The Wound Healing Society, or WHS, has bestowed its Distinguished Service Award to Manuela Martins-Green, a professor of cell biology at UC Riverside, for her outstanding contributions to the growth and development of the society.
The award is given to a WHS scientist, physician, nurse, or administrator who has served the society for at least 10 years.
“Congratulations to Professor Martins-Green for her very well-deserved honor,” said Frances Sladek, divisional dean of life sciences in the College of Natural and Agricultural Sciences. “She has made enormous contributions to wound-healing studies over the years and to the Wound Healing Society as well. UCR and the society are most fortunate to have her.”
Martins-Green became a wound healing biologist in 1990 and has been working in the field ever since. She has published more than 100 papers on the topic and reviewed proposals for several funding agencies, including the National Institutes of Health. She joined UCR in 1993.
An invited speaker at several meetings and conferences, Martins-Green has received numerous awards and honors, including the UCR Distinguished Service Award, the UCR Innovative Teaching Award, and the Oliver Johnson Award for Distinguished Leadership in the UC system-wide Academic Senate.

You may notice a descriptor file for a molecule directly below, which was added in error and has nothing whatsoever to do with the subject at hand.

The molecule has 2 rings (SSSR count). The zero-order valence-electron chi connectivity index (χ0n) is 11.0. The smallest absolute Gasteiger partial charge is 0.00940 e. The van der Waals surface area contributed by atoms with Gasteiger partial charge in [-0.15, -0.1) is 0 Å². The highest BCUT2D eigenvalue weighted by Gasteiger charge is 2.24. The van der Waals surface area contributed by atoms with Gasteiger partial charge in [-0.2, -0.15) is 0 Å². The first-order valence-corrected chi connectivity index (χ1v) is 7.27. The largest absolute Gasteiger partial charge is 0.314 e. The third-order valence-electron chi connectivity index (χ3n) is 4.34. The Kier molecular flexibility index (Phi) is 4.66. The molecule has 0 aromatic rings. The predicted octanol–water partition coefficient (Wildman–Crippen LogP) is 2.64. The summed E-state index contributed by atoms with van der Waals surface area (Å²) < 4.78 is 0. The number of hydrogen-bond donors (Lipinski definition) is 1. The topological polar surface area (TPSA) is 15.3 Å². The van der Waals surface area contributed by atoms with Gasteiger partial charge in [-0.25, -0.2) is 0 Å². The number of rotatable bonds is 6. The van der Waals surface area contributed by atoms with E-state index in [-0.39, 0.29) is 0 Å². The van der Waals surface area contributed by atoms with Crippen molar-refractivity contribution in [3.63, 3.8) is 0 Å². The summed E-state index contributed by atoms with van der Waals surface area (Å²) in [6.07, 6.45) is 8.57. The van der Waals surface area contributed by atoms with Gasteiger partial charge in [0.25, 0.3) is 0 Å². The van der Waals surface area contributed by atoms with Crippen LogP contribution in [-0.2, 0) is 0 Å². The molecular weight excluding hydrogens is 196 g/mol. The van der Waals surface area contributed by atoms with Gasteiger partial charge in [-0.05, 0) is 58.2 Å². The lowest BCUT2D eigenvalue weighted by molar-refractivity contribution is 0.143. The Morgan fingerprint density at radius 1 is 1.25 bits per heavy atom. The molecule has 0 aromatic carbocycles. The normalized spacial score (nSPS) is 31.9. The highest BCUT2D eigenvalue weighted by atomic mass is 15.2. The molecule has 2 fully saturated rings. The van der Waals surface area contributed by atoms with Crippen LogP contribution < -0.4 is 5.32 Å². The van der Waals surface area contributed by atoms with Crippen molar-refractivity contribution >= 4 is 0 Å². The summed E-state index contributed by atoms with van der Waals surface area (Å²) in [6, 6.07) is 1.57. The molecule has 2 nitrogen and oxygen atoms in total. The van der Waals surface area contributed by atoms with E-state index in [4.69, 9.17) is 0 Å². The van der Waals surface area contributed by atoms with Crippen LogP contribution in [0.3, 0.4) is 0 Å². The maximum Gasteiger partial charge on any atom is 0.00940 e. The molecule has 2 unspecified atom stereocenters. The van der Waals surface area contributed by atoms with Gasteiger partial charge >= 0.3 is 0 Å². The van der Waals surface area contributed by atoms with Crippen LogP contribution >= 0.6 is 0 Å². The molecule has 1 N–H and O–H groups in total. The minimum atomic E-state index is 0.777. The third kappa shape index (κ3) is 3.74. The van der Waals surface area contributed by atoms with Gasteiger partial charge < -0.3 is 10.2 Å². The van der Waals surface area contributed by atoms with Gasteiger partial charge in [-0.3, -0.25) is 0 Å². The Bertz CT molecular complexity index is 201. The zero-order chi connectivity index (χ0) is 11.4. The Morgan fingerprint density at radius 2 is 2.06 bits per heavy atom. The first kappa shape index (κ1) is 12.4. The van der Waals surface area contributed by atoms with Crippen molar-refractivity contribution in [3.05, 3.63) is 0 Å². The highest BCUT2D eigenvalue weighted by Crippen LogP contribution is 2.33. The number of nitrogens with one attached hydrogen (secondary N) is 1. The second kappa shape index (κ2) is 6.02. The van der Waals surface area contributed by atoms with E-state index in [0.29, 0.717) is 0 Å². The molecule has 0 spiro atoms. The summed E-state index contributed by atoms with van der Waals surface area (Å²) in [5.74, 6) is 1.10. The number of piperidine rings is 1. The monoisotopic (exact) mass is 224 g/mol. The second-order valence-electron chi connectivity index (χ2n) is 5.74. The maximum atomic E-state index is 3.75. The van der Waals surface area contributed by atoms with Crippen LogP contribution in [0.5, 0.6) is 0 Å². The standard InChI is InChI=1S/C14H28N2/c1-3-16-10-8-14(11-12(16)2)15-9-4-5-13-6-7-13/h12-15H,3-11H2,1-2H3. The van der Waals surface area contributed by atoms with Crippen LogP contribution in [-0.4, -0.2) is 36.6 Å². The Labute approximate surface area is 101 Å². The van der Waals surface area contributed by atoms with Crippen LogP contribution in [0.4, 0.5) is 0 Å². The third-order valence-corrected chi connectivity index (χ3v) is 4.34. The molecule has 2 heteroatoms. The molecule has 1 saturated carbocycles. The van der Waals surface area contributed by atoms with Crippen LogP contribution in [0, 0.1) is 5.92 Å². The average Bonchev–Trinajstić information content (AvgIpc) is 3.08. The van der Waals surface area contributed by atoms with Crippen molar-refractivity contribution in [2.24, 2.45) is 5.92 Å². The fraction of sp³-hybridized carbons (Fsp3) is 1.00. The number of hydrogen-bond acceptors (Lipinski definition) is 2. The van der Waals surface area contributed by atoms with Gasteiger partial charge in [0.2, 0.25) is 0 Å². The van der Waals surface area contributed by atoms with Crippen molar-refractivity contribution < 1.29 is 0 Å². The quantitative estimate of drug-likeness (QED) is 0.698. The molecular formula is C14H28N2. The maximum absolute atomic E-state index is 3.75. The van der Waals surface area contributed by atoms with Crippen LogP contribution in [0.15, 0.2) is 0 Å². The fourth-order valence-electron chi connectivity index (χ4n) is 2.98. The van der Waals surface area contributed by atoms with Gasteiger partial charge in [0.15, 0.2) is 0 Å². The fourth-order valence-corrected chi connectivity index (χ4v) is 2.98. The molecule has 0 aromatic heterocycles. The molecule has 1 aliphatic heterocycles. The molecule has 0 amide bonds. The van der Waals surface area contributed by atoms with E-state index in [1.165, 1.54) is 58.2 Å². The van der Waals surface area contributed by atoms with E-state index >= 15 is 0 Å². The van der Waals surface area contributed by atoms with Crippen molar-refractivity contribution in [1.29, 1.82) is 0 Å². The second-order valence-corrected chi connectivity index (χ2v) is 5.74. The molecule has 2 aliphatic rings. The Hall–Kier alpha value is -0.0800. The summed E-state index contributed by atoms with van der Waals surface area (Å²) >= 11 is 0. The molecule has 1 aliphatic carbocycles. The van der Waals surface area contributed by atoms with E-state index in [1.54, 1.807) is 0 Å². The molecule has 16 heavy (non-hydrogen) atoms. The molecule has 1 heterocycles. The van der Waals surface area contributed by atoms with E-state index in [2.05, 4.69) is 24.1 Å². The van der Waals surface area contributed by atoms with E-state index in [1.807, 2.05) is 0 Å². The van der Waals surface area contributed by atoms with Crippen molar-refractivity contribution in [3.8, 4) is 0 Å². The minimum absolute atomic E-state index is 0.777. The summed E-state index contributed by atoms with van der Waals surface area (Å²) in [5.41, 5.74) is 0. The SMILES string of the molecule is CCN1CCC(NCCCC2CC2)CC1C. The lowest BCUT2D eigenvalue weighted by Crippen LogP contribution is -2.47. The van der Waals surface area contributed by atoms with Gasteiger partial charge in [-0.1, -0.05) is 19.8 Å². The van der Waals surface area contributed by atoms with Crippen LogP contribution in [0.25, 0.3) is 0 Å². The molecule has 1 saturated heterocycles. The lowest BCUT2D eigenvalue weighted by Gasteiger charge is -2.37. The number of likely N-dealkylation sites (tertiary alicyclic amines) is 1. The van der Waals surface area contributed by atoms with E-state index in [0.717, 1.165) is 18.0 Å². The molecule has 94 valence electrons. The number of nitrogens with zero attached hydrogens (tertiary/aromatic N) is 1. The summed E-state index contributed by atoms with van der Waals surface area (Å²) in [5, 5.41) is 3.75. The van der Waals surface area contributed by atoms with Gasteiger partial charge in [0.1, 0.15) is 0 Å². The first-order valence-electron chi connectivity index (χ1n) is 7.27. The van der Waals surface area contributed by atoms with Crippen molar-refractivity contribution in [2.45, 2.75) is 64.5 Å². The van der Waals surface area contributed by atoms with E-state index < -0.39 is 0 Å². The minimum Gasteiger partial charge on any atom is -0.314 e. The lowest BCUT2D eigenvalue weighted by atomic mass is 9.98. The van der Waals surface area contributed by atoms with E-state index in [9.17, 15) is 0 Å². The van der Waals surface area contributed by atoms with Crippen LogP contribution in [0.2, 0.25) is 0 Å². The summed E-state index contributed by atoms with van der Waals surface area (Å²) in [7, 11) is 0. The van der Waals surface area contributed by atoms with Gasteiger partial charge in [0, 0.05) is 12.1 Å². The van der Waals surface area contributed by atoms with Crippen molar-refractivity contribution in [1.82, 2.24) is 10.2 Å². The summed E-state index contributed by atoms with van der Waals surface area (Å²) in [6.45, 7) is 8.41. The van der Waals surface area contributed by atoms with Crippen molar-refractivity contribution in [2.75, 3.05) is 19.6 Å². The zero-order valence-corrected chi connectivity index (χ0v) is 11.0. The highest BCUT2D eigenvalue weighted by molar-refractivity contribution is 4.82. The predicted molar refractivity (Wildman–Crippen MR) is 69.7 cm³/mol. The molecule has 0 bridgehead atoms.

Her institutional service spans decades and includes serving as chair of the UCR Academic Senate; chair of the UCR Committee on Diversity and Equal Opportunity; chair of the Committee on Diversity and Equal Opportunity; chair of the all-UC Committee on Affirmative Action and Diversity; and chair of the UCR Department of Molecular, Cell and Systems Biology.
Martins-Green is the holder of numerous patents and serves on the editorial boards of several peer-reviewed journals. Her lab studies normal healing, abnormal healing, inhibiting prostate cancer progression, and tissue engineering. She received a bachelor’s degree in biology from the University of Lisbon in Portugal, a master’s degree in plant pathology at UCR, and a doctoral degree in zoology at UC Davis.
Founded in 1989, the WHS is a nonprofit organization composed of clinical and basic scientists and wound care specialists. Its mission is to improve wound healing outcomes through science, professional education, and communication.